By Randy Gener

NEW YORK CITY |  In the culture of APAPNYC 2017, world-music klatches quickly formed today while arts presenters, agents, marketers and producers from around the country begin their descent to the New York Hilton and Sheraton New York Times Square. What’s happening, you ask?

These rituals of pre-conference meetings always happen every year. Once again the Association of Performing Arts Presenters alighted the 60th-year of its global gatherings from January 6 to 10 in New York. People who arrive two days early took in two full-day intensives and one half-day intensive to help attendees “strengthen skills, grow opportunities and build careers,” as APAP’s marketing and publicity officials stated.

APAP is a membership-only affair. More than 1,000 performance showcases of dance, music, theater and more events are scheduled at venues around New York City. The group quoted an estimated number of 3,600 performing arts industry professional and enthusiasts are expected to come. People pay anywhere between $125 to $1,125 to hawk their wares and rub elbows. They’ve come to check out what’s new, hot, and about to be seen on stages and at performance spaces near and far. (For full details

“Flow” — orange-colored signs bearing that word — can be seen everywhere. It’s the overall conference theme. Appropriately enough, APAP invited to the occasion Will Power, an award-winning playwright and performer who wrote a fast-paced musical that is itself entitled as FLOW.  So wouldn’t you know?  Power could be seen right in front of the registration booth where he had been accosted or teased or embraced by a bevy of friends, colleagues and newbies to his splendid body of hip-hop work.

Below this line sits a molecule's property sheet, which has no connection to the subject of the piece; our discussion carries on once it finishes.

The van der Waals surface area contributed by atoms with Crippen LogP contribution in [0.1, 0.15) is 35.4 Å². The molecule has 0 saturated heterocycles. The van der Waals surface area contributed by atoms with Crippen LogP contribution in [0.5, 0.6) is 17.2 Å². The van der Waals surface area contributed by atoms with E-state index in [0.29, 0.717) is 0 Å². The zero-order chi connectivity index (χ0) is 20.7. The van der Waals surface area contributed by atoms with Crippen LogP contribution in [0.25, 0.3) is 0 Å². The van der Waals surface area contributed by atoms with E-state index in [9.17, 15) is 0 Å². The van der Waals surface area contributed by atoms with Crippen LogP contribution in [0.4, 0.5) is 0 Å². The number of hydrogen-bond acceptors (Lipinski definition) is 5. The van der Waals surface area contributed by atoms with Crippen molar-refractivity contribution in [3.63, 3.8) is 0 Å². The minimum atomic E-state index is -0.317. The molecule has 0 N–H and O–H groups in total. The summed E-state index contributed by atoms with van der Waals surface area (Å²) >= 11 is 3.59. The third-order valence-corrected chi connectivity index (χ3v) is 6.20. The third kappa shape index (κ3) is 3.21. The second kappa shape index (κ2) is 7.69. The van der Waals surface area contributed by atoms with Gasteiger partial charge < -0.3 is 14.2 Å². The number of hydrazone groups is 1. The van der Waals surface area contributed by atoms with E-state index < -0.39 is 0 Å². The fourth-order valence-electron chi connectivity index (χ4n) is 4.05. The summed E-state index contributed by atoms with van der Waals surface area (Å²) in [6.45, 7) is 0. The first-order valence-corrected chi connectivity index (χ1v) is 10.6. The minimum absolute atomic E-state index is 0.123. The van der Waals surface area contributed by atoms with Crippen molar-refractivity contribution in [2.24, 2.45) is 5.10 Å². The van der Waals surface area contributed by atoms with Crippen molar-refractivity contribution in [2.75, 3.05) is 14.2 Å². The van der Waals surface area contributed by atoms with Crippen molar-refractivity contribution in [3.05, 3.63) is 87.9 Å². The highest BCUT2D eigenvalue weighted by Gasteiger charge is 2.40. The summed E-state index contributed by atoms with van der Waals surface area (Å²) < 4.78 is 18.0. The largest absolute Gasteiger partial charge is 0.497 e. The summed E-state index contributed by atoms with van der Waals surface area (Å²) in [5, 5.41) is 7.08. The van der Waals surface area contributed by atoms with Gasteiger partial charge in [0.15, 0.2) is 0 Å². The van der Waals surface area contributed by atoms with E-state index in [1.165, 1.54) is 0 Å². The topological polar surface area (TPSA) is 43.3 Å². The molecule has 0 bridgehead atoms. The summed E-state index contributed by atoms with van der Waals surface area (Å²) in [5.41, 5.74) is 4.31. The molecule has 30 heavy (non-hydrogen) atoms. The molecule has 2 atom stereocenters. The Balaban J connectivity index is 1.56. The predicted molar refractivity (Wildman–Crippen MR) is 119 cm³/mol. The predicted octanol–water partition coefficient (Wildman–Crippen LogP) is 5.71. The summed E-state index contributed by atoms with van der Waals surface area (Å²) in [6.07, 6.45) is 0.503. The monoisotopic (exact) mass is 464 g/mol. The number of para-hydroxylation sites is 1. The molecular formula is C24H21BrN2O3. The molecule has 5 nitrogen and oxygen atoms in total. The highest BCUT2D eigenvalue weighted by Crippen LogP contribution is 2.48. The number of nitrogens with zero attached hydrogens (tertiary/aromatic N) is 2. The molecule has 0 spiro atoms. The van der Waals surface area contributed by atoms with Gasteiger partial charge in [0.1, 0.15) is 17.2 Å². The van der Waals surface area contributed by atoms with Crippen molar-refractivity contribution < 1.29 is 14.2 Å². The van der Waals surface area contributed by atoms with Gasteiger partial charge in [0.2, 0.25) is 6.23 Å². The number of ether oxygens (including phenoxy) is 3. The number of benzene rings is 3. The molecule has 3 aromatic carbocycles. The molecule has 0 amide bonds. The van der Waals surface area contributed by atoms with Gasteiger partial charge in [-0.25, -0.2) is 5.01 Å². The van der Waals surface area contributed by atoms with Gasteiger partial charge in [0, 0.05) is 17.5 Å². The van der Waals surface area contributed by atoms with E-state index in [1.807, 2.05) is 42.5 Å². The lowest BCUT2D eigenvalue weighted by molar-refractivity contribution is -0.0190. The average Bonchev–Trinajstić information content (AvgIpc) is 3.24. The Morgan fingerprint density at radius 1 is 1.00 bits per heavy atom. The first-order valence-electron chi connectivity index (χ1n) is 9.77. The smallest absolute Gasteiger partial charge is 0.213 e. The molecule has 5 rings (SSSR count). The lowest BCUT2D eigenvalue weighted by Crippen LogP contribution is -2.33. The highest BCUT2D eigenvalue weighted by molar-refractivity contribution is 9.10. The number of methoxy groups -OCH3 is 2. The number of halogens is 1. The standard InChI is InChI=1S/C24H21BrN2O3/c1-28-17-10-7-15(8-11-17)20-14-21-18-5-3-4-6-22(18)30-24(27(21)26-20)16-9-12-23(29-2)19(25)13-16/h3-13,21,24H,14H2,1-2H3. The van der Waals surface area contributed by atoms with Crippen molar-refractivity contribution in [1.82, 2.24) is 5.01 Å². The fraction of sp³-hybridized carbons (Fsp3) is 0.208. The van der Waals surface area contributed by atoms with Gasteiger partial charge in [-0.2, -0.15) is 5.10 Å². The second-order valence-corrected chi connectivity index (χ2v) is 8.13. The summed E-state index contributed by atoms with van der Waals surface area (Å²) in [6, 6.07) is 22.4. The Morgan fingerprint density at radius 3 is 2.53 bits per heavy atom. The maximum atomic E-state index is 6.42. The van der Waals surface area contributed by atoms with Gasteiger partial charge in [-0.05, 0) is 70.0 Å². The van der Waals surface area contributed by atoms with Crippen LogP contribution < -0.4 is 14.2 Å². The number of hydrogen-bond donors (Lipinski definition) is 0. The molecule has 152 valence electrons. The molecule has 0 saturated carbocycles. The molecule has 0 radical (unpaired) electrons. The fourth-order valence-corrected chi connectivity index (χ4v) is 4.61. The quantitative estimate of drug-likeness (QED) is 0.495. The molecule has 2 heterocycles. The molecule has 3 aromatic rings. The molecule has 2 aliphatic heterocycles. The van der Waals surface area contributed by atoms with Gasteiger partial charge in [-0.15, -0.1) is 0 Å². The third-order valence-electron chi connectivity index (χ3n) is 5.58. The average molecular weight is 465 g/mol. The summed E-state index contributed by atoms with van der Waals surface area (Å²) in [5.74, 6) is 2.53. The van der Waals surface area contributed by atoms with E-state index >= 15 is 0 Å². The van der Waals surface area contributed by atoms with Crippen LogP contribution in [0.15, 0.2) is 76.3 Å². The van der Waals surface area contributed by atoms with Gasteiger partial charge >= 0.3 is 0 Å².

The two-day preconference divides into two swarms.  One of them is called “Wavelengths” and has been organized by Rock Paper Scissors and globalFEST, Inc. It’s intended to be what it reputes itself to be “he largest gathering of world music professionals in the U.S.” even though the attendance did not seem to be as wild and various as in previous years.

Meanwhile, whole other panels and programs began the buzz necessary introspection. For example, a dance forum roped in many individuals working in the dance industry to connect with peers and discuss immediate, field-wide issues. Dance/USA provided updates on upcoming programs, new research initiatives and membership.

Eight theater artists and companies hit up groups of presenters at an Under the Radar Speed Dating from 9:30 a.m. to noon. This session is geared towards presenters. Artists are curated in advance by The Public Theater.

Other hives took on other questions-of-the-day. Who determines what “serious” classical music is, and does classical music have to be “serious” to be important art? How can we create a more engaging experience for students?

Communities around the world are experiencing a growth in conflicts marked by violence and destruction, largely due to underlying conditions they share in common. So arts organizations work in partnership with governmental and non-governmental entities.

Two of the more fascinating forums spoke about “Security for Performing Arts Events” and offered “New Paradigms for New Economic Realities in Performing Arts.”  In these uncertain times, what is the role and responsibility of arts presenters when audiences come together for performing arts events? What do we have to do and what are we already doing differently to survive and prosper as presenters, artists and agents in the new economic realities we face?

Reflecting on the post-election,” Mario Garcia Durham, president and CEO of APAP, said: “This year our members and guest will gain particular insight, strength and creativity when convening together. Some, including guest artists, have expressed they are particularly looking forward to our gathering after a tough 2016 that left many feeling isolated or pondering the dichotomy of social concerns and priorities in our country that bubbled further up to the surface during the pre- election campaign season.” — icultworld

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